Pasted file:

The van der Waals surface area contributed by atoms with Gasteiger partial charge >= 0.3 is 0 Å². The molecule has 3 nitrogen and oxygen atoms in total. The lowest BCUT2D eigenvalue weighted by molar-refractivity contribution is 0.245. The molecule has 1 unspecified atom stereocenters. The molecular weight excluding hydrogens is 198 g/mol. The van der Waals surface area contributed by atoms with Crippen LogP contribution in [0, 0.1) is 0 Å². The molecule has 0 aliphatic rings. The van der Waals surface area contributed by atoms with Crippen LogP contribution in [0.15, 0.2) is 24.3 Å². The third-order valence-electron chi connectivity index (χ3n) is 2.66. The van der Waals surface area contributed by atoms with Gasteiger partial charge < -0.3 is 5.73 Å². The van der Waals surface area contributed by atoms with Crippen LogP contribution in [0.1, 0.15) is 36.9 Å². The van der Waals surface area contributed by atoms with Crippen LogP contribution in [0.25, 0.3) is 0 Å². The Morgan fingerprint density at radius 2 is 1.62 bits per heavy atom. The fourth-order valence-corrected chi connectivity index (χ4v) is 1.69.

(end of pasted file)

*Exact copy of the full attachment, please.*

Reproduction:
The van der Waals surface area contributed by atoms with Gasteiger partial charge >= 0.3 is 0 Å². The molecule has 3 nitrogen and oxygen atoms in total. The lowest BCUT2D eigenvalue weighted by molar-refractivity contribution is 0.245. The molecule has 1 unspecified atom stereocenters. The molecular weight excluding hydrogens is 198 g/mol. The van der Waals surface area contributed by atoms with Crippen LogP contribution in [0, 0.1) is 0 Å². The molecule has 0 aliphatic rings. The van der Waals surface area contributed by atoms with Crippen LogP contribution in [0.15, 0.2) is 24.3 Å². The third-order valence-electron chi connectivity index (χ3n) is 2.66. The van der Waals surface area contributed by atoms with Gasteiger partial charge < -0.3 is 5.73 Å². The van der Waals surface area contributed by atoms with Crippen LogP contribution in [0.1, 0.15) is 36.9 Å². The van der Waals surface area contributed by atoms with Crippen LogP contribution in [0.25, 0.3) is 0 Å². The Morgan fingerprint density at radius 2 is 1.62 bits per heavy atom. The fourth-order valence-corrected chi connectivity index (χ4v) is 1.69.